Today is Saint Sarah’s Feastday

Festival of 3 Marie's ProcessionMargaret Starbird wrote:

May 23 is when the little town of Les Saintes-Maries-de-la-Mer begins to celebrate the festival of St. Sarah the Egyptian and the three Maries… (Mary Magdalene, Mary Jacobi and Mary Salomé) who allegedly arrived on the shore in “a boat with no oars” in c.AD 42…. apparently (according to French legend) bringing with them the Holy Grail and the “good news” of Christianity in their hearts (though it had yet to be written!)

The townspeople escort St. Sarah’s statue, dressed in seven layers of beautiful gowns created by tribes of Gypsy women, to the sea. Gypsy men on white horses carry the statue on a platform and stand in the waves while the crowd signs hymns and shouts “Vive Ste Sarah!”–

There are several suggestions as to why Sarah is black: she is “Egyptian” (i.e. born in Egypt), she is obscure (allegedly the maid-servant of the Maries, “just like Cinderella”) or, the one I consider most probably, she is a “hidden” offspring of the lineage of King David, whose heirs, “once white as milk, are now black as soot. They are not recognized in the streets” (Lamentations 4:7-8)… The bearers of that royal line are now political refugees in a foreign land…hoping to evade notice of the Romans who might seek to destroy them (as they did other relatives of Jesus in the first century). There is only one child on the boat in the French legends–and her name “Sarah” means “princess” in Hebrew.

Who do we say she is?

peace and light,

* * * * * * * * * * * * * * * * * *

Professor Mary Ann Beavis posted in with this intriguing connection:

I say that she's Kali-Sarah, the christianized goddess of the Romany,
originally from India (hence, the veneration of the dark goddess Kali).
Mary Ann
* * * * * * * * * * * * *

I then asked Margaret what legend is it where we see the little princess Sarah in the boat with no oars.

Scroll down below St Sarah’s picture and read Margaret’s answer…

Sarah the black the Egyptian

* * * * * * * * * * * * * * * * * *

Hi, Katia,

Today, May 24, is Saint Sarah’s actual feast day.

The legends about St. Sarah stem from an long-standing oral tradition and have several variations. They were not available in any extant written form until after the Inquisition was securely entrenched in Southern France, so our chances of hearing the complete and unabridged story of St. Sarah are slim and none. Jacobus Voragine’s Golden Legend names “Marcelle” as the servant of Martha (Mary Magdalene’s sister), who travelled with the other refugees from Jerusalem in the boat with no oars. But at St. Maries de la Mer, this “serving girl” is called “St. Sarah”–based on legends apparently indigenous to the area. One late version of the story says that Sarah the Egyptian (also called Sarah the Black) was an gypsy queen who welcomed the refugees to France when they arrived, but since the gypsies themselves didn’t show up in Europe until the 14th century, that account can’t be the true version.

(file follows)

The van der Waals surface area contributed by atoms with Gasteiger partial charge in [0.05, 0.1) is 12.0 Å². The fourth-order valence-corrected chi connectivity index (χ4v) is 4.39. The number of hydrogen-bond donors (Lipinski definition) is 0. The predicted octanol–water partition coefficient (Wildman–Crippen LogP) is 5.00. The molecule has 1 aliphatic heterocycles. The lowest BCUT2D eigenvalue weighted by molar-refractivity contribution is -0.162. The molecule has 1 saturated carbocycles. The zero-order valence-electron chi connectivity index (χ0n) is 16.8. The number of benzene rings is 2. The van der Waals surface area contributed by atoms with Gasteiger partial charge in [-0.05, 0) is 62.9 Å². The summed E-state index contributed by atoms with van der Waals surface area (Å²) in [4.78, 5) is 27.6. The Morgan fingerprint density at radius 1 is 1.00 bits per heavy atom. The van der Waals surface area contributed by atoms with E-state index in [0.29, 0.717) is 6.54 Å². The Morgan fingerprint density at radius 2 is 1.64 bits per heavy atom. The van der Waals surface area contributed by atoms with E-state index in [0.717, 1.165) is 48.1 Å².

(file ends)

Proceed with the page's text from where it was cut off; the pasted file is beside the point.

Wikipedia has a piece on St. Sarah here.

And here is the Golden Legend section on the topic.

and this blog entry called Celebrating with Saint Sarah has interesting info:

Marie's Arriving with Grail boat with no oars FranceHere’s my story (longer version is published in my “Goddess in the Gospels.” While my husband was the district engineer in Nashville, TN, we were invited to go out dinner with a group French mayors and their wives who were visiting. At the time, I was totally immersed in “Grail” research and found myself sitting next to a French woman who was the wife of one of the deputy mayors. I asked her about the early Christians on the shores of France and she lit up like a torch…. she had been to all the shrines of the Black Madonnas and to St. Maries de la Mer and knew all the “lore.” She told me about St. Sarah, and when I asked who she was, Madame Capolla told me that Sarah was “the little girl on the boat” with Mary Magdalene and Martha and Lazarus and the others who came from Jerusalem. When I got home I looked up “Sarah” in my concordance and discovered that it means “Princess.”

Madame C. later mailed me several pamphlets and booklets from the shrines and Stes Maries, including pictures of St. Sarah dressed in her beautiful organdy and brocade dresses (piled on top of one another). The parallels with Cinderella (another princess from a far away land who is alleged to be the servant of her relatives) are obvious, along with the quote I provided from Lamentations about the faces of the heirs of King David, “now black as soot.”—

I personally think this story was so dangerous in the Middle Ages that it was couched in symbolism and told as a myth or legend. The “fossil” left for evidence is the title “Sarah” (princess) given to the child/servant (whom Voragine names “Marcelle”–but then, Voragine was a Roman Catholic bishop, so perhaps he was providing deliberate misinformation in his Magdalene story (most of which reads like pure fiction anyhow!).

peace and light,
“The Woman with the Alabaster Jar”

Mary posted:
>….My research has told me that The Mothers of Arles Festival is held on the 24th ( from Juno Covella and The White Goddess) or this
> festival is celebrated from May 24-28th (The Grandmother of Time, Z. Budapest). I am curious to know how the 23rd of May fits in?
> Did you get this date from another text or have you visited Arles to see it taking place today?


I have been to Les Saintes-Maries-da-la-Mer for the festival of Saint
Sarah and the “Maries” —which begins on the evening of the 23rd of
May with music and street dancing. Gypsies and tourists flock to the
town to celebrate the “vigil” of the festival. The 24th (today) is the
actual feast of St. Sarah, whose statue is kept in the crypt of the
basilica. A local bishop says high Mass in the basilica (“Our Lady of
the Sea”) in her honor, and then Sarah’s statue, bedecked in fabulous
finery, is taken from the church and escorted to the sea. Tomorrow (25